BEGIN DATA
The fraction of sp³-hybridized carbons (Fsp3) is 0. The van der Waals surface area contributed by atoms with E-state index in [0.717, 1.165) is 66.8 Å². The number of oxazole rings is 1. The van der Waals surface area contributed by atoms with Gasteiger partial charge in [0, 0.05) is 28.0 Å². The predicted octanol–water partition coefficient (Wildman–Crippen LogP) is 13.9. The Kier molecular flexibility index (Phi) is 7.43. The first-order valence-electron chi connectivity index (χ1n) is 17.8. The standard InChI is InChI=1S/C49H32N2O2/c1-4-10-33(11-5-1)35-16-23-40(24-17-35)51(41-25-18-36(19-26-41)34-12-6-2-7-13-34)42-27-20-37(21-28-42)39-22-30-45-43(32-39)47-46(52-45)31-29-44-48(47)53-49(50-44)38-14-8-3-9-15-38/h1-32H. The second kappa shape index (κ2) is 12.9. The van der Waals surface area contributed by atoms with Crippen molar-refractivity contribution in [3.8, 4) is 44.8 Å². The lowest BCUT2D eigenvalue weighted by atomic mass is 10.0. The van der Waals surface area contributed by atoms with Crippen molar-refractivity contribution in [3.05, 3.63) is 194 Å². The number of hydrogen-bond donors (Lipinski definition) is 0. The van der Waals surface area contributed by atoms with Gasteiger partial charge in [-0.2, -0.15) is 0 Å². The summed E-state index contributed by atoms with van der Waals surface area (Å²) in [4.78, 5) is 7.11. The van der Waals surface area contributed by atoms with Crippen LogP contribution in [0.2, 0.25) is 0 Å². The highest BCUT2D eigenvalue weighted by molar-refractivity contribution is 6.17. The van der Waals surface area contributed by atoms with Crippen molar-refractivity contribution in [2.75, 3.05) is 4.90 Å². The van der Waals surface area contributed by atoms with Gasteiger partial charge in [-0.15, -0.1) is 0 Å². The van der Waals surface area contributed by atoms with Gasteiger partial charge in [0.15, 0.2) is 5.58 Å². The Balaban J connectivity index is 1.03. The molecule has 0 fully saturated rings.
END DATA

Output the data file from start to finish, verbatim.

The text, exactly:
The fraction of sp³-hybridized carbons (Fsp3) is 0. The van der Waals surface area contributed by atoms with E-state index in [0.717, 1.165) is 66.8 Å². The number of oxazole rings is 1. The van der Waals surface area contributed by atoms with Gasteiger partial charge in [0, 0.05) is 28.0 Å². The predicted octanol–water partition coefficient (Wildman–Crippen LogP) is 13.9. The Kier molecular flexibility index (Phi) is 7.43. The first-order valence-electron chi connectivity index (χ1n) is 17.8. The standard InChI is InChI=1S/C49H32N2O2/c1-4-10-33(11-5-1)35-16-23-40(24-17-35)51(41-25-18-36(19-26-41)34-12-6-2-7-13-34)42-27-20-37(21-28-42)39-22-30-45-43(32-39)47-46(52-45)31-29-44-48(47)53-49(50-44)38-14-8-3-9-15-38/h1-32H. The second kappa shape index (κ2) is 12.9. The van der Waals surface area contributed by atoms with Crippen molar-refractivity contribution in [3.8, 4) is 44.8 Å². The lowest BCUT2D eigenvalue weighted by atomic mass is 10.0. The van der Waals surface area contributed by atoms with Crippen molar-refractivity contribution in [3.05, 3.63) is 194 Å². The number of hydrogen-bond donors (Lipinski definition) is 0. The van der Waals surface area contributed by atoms with Gasteiger partial charge in [-0.2, -0.15) is 0 Å². The summed E-state index contributed by atoms with van der Waals surface area (Å²) in [4.78, 5) is 7.11. The van der Waals surface area contributed by atoms with Crippen LogP contribution in [0.2, 0.25) is 0 Å². The highest BCUT2D eigenvalue weighted by molar-refractivity contribution is 6.17. The van der Waals surface area contributed by atoms with Crippen molar-refractivity contribution in [2.75, 3.05) is 4.90 Å². The van der Waals surface area contributed by atoms with Gasteiger partial charge in [-0.15, -0.1) is 0 Å². The van der Waals surface area contributed by atoms with Gasteiger partial charge in [0.15, 0.2) is 5.58 Å². The Balaban J connectivity index is 1.03. The molecule has 0 fully saturated rings.